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Breadth and Magnitude of envelope-specific ADCC responses in people who naturally control HIV

Breadth and Magnitude of envelope-specific ADCC responses in people who naturally control HIV

People who naturally control HIV infection (slow progressors and viremic controllers) provide important insights into the immune correlates of protection against HIV. Understanding such immune correlates is vital to designing a vaccine against HIV. Both magnitude and breadth of protective immune responses are considered important in producing an effective, globally relevant HIV vaccine.

In trying to identify these immune responses, scientific endeavour has focused on antibody dependent cellular cytotoxicity (ADCC) as a novel HIV vaccine modality, after vaccine strategies based on neutralizing antibodies and T-cell immunity failed to demonstrate efficacy.
We studied ADCC immune responses to envelope glycoprotein subtypes A, B, BC, C, D, E and F using our previously described ADCC ICS assay in 15 people who naturally control their HIV infection (controllers) and compared this with 15 HIV subjects with progressive HIV infection (progressors). Controllers were subjects with CD4 >400 cells/ul, 7 or more years after diagnosis and/or with persistently low (<3000 copies/ml) or fully suppressed plasma viral loads. The magnitude was measured in terms of NK cell expression of CD107a+IFNg+ (<2%=low; 2-8%=medium and >8%=strong responses).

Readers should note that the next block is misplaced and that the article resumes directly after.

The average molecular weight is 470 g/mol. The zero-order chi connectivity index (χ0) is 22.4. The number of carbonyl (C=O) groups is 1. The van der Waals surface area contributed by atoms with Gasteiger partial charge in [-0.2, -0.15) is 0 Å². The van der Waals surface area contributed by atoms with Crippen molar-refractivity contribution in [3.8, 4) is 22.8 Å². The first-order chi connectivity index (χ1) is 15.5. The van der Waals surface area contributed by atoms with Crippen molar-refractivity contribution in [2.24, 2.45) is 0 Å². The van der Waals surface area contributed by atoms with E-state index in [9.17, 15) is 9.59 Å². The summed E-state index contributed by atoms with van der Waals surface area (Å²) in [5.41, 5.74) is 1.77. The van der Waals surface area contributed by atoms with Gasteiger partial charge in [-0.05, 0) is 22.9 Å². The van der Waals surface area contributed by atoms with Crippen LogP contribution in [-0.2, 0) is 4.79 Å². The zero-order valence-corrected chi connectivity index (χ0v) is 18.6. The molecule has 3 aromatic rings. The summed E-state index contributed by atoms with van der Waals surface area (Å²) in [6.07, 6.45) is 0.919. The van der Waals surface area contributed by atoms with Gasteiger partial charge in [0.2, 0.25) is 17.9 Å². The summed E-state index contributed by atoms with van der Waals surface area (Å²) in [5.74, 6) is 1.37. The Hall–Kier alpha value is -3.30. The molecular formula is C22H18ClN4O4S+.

ADCC responses in controllers were higher than in progressors (medium to strong responses in 100% vs 53%; p <0.01). ADCC Ab responses were broader in HIV controllers (93% had cross reactivity to at least one subtype) than in HIV progressors (53%; p<0.01)). We also observed that the ADCC responses were higher to HIV-1 gp120 than gp140. Furthermore, we demonstrated that glycosylated envelope proteins elicit potent ADCC response and that responses to gp120 are higher than gp140.
The potency and breadth of ADCC responses that we have detected to envelope proteins in people who naturally control HIV infection may provide important insights into both prophylactic and therapeutic rational HIV vaccine design. Strong responses to gp120 may indicate hidden epitopes, not exposed in trimeric gp140. Strong responses to glycosylated envelope proteins suggest that glycolsylation is not dampening these responses.

Speakers: Dr Ivan Stratov
Conference: ASHM 2013
Areas of Interest / Categories: AIDS 2013

AIDS 2013

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